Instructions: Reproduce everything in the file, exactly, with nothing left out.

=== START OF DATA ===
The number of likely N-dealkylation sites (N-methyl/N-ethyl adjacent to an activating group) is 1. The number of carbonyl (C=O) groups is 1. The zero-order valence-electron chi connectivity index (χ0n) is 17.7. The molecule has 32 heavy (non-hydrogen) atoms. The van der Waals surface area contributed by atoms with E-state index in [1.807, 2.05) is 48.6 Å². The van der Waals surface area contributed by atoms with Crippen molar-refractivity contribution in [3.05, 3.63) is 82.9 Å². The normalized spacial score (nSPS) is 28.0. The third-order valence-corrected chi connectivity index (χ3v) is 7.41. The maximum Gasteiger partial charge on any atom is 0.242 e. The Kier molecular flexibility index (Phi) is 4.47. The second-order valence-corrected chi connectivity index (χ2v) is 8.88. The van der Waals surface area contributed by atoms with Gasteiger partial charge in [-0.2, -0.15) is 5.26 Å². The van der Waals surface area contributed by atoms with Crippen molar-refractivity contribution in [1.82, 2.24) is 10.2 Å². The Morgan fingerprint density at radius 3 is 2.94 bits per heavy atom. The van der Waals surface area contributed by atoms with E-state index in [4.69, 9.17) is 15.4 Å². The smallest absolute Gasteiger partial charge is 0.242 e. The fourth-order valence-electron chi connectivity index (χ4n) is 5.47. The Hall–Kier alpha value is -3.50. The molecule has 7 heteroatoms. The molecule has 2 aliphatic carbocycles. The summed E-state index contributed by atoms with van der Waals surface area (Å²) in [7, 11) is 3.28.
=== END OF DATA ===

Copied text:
The number of likely N-dealkylation sites (N-methyl/N-ethyl adjacent to an activating group) is 1. The number of carbonyl (C=O) groups is 1. The zero-order valence-electron chi connectivity index (χ0n) is 17.7. The molecule has 32 heavy (non-hydrogen) atoms. The van der Waals surface area contributed by atoms with E-state index in [1.807, 2.05) is 48.6 Å². The van der Waals surface area contributed by atoms with Crippen molar-refractivity contribution in [3.05, 3.63) is 82.9 Å². The normalized spacial score (nSPS) is 28.0. The third-order valence-corrected chi connectivity index (χ3v) is 7.41. The maximum Gasteiger partial charge on any atom is 0.242 e. The Kier molecular flexibility index (Phi) is 4.47. The second-order valence-corrected chi connectivity index (χ2v) is 8.88. The van der Waals surface area contributed by atoms with Gasteiger partial charge in [-0.2, -0.15) is 5.26 Å². The van der Waals surface area contributed by atoms with Crippen molar-refractivity contribution in [1.82, 2.24) is 10.2 Å². The Morgan fingerprint density at radius 3 is 2.94 bits per heavy atom. The van der Waals surface area contributed by atoms with E-state index in [4.69, 9.17) is 15.4 Å². The smallest absolute Gasteiger partial charge is 0.242 e. The fourth-order valence-electron chi connectivity index (χ4n) is 5.47. The Hall–Kier alpha value is -3.50. The molecule has 7 heteroatoms. The molecule has 2 aliphatic carbocycles. The summed E-state index contributed by atoms with van der Waals surface area (Å²) in [7, 11) is 3.28.